3. Caenorhabditis elegans histone methyltransferase MET-2 shields the male X chromosome from checkpoint machinery and mediates meiotic sex chromosome inactivation.

    Directory of Open Access Journals (Sweden)

    Paula M Checchi

    2011-09-01

    Full Text Available Meiosis is a specialized form of cellular division that results in the precise halving of the genome to produce gametes for sexual reproduction. Checkpoints function during meiosis to detect errors and subsequently to activate a signaling cascade that prevents the formation of aneuploid gametes. Indeed, asynapsis of a homologous chromosome pair elicits a checkpoint response that can in turn trigger germline apoptosis. In a heterogametic germ line, however, sex chromosomes proceed through meiosis with unsynapsed regions and are not recognized by checkpoint machinery. We conducted a directed RNAi screen in Caenorhabditis elegans to identify regulatory factors that prevent recognition of heteromorphic sex chromosomes as unpaired and uncovered a role for the SET domain histone H3 lysine 9 histone methyltransferase (HMTase MET-2 and two additional HMTases in shielding the male X from checkpoint machinery. We found that MET-2 also mediates the transcriptional silencing program of meiotic sex chromosome inactivation (MSCI but not meiotic silencing of unsynapsed chromatin (MSUC, suggesting that these processes are distinct. Further, MSCI and checkpoint shielding can be uncoupled, as double-strand breaks targeted to an unpaired, transcriptionally silenced extra-chromosomal array induce checkpoint activation in germ lines depleted for met-2. In summary, our data uncover a mechanism by which repressive chromatin architecture enables checkpoint proteins to distinguish between the partnerless male X chromosome and asynapsed chromosomes thereby shielding the lone X from inappropriate activation of an apoptotic program.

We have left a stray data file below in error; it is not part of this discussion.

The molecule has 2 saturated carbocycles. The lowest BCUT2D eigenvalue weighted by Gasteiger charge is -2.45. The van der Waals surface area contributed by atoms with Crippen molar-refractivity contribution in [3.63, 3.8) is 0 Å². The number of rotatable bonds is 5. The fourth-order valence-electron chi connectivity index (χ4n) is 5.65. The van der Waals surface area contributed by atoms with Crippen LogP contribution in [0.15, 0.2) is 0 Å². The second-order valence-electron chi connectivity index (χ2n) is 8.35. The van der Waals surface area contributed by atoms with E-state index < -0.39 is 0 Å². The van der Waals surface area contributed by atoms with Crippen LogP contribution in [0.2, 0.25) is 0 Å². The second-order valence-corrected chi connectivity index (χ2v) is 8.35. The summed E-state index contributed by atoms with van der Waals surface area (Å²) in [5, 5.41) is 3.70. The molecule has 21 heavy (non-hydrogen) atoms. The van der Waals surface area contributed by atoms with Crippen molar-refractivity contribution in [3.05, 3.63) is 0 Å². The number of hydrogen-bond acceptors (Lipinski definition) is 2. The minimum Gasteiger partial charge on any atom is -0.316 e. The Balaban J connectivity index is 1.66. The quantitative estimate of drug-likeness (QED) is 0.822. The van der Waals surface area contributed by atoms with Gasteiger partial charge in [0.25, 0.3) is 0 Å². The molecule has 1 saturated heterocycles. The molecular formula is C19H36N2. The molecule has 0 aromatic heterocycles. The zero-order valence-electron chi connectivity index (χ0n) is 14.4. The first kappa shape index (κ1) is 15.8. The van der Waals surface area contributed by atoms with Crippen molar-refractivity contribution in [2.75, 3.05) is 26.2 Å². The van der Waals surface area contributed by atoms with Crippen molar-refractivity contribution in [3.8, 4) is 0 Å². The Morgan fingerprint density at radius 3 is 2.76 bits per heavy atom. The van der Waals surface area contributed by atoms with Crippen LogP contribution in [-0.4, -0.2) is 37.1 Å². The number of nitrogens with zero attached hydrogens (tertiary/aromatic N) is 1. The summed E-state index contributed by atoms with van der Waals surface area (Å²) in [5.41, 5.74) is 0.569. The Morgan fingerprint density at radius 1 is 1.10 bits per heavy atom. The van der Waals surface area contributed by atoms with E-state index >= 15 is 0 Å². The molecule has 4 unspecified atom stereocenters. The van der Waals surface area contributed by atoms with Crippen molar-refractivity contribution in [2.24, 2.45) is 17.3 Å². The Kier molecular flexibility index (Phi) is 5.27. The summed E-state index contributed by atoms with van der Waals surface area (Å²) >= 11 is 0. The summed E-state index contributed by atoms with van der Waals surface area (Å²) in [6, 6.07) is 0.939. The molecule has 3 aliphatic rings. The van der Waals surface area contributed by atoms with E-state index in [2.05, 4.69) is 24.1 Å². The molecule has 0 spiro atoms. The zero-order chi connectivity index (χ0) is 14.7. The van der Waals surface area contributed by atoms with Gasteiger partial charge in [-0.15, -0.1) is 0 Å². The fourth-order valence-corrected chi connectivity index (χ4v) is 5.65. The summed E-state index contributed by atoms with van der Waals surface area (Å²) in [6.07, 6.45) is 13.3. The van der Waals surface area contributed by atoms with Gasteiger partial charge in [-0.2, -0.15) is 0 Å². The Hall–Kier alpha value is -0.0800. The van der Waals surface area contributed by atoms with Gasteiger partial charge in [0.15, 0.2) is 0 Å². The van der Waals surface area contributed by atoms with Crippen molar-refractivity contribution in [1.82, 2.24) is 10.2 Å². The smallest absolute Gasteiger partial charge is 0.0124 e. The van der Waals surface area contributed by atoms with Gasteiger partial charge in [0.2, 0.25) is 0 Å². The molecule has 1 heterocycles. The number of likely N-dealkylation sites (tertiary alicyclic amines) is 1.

4. Evidence that meiotic sex chromosome inactivation is essential for male fertility.

    Science.gov (United States)

    Royo, Hélène; Polikiewicz, Grzegorz; Mahadevaiah, Shantha K; Prosser, Haydn; Mitchell, Mike; Bradley, Allan; de Rooij, Dirk G; Burgoyne, Paul S; Turner, James M A

    2010-12-07

    The mammalian X and Y chromosomes share little homology and are largely unsynapsed during normal meiosis. This asynapsis triggers inactivation of X- and Y-linked genes, or meiotic sex chromosome inactivation (MSCI). Whether MSCI is essential for male meiosis is unclear. Pachytene arrest and apoptosis is observed in mouse mutants in which MSCI fails, e.g., Brca1(-/-), H2afx(-/-), Sycp1(-/-), and Msh5(-/-). However, these also harbor defects in synapsis and/or recombination and as such may activate a putative pachytene checkpoint. Here we present evidence that MSCI failure is sufficient to cause pachytene arrest. XYY males exhibit Y-Y synapsis and Y chromosomal escape from MSCI without accompanying synapsis/recombination defects. We find that XYY males, like synapsis/recombination mutants, display pachytene arrest and that this can be circumvented by preventing Y-Y synapsis and associated Y gene expression. Pachytene expression of individual Y genes inserted as transgenes on autosomes shows that expression of the Zfy 1/2 paralogs in XY males is sufficient to phenocopy the pachytene arrest phenotype; insertion of Zfy 1/2 on the X chromosome where they are subject to MSCI prevents this response. Our findings show that MSCI is essential for male meiosis and, as such, provide insight into the differential severity of meiotic mutations' effects on male and female meiosis.

  5. Caenorhabditis elegans histone methyltransferase MET-2 shields the male X chromosome from checkpoint machinery and mediates meiotic sex chromosome inactivation.

    Science.gov (United States)

    Checchi, Paula M; Engebrecht, JoAnne

    2011-09-01